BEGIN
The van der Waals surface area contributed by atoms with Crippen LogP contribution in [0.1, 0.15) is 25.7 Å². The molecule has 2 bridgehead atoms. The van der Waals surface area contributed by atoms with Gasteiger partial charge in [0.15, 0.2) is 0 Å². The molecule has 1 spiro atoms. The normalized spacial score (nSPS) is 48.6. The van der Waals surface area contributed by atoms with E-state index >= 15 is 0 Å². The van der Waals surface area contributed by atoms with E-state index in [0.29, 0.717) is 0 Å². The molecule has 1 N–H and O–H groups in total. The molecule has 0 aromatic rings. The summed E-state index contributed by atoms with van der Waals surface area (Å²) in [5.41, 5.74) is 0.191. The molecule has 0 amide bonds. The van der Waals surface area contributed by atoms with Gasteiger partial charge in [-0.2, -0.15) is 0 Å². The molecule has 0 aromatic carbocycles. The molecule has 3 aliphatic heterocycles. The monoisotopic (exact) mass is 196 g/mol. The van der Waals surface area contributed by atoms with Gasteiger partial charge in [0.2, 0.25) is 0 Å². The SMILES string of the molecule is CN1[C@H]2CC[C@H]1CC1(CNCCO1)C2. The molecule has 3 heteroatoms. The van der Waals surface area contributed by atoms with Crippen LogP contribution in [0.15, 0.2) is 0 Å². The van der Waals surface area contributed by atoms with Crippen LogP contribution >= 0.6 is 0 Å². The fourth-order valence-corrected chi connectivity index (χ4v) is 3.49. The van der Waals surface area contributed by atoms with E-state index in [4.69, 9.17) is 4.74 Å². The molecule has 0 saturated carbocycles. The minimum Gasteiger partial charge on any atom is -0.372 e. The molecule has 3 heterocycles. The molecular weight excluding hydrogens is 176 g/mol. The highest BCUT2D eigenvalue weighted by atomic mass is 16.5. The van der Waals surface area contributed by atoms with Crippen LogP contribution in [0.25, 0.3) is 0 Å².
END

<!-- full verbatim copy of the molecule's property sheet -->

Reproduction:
The van der Waals surface area contributed by atoms with Crippen LogP contribution in [0.1, 0.15) is 25.7 Å². The molecule has 2 bridgehead atoms. The van der Waals surface area contributed by atoms with Gasteiger partial charge in [0.15, 0.2) is 0 Å². The molecule has 1 spiro atoms. The normalized spacial score (nSPS) is 48.6. The van der Waals surface area contributed by atoms with E-state index >= 15 is 0 Å². The van der Waals surface area contributed by atoms with E-state index in [0.29, 0.717) is 0 Å². The molecule has 1 N–H and O–H groups in total. The molecule has 0 aromatic rings. The summed E-state index contributed by atoms with van der Waals surface area (Å²) in [5.41, 5.74) is 0.191. The molecule has 0 amide bonds. The van der Waals surface area contributed by atoms with Gasteiger partial charge in [-0.2, -0.15) is 0 Å². The molecule has 0 aromatic carbocycles. The molecule has 3 aliphatic heterocycles. The monoisotopic (exact) mass is 196 g/mol. The van der Waals surface area contributed by atoms with Gasteiger partial charge in [0.2, 0.25) is 0 Å². The SMILES string of the molecule is CN1[C@H]2CC[C@H]1CC1(CNCCO1)C2. The molecule has 3 heteroatoms. The van der Waals surface area contributed by atoms with Crippen LogP contribution in [0.15, 0.2) is 0 Å². The van der Waals surface area contributed by atoms with Crippen LogP contribution >= 0.6 is 0 Å². The fourth-order valence-corrected chi connectivity index (χ4v) is 3.49. The van der Waals surface area contributed by atoms with E-state index in [4.69, 9.17) is 4.74 Å². The molecule has 0 saturated carbocycles. The minimum Gasteiger partial charge on any atom is -0.372 e. The molecule has 3 heterocycles. The molecular weight excluding hydrogens is 176 g/mol. The highest BCUT2D eigenvalue weighted by atomic mass is 16.5. The van der Waals surface area contributed by atoms with Crippen LogP contribution in [0.25, 0.3) is 0 Å².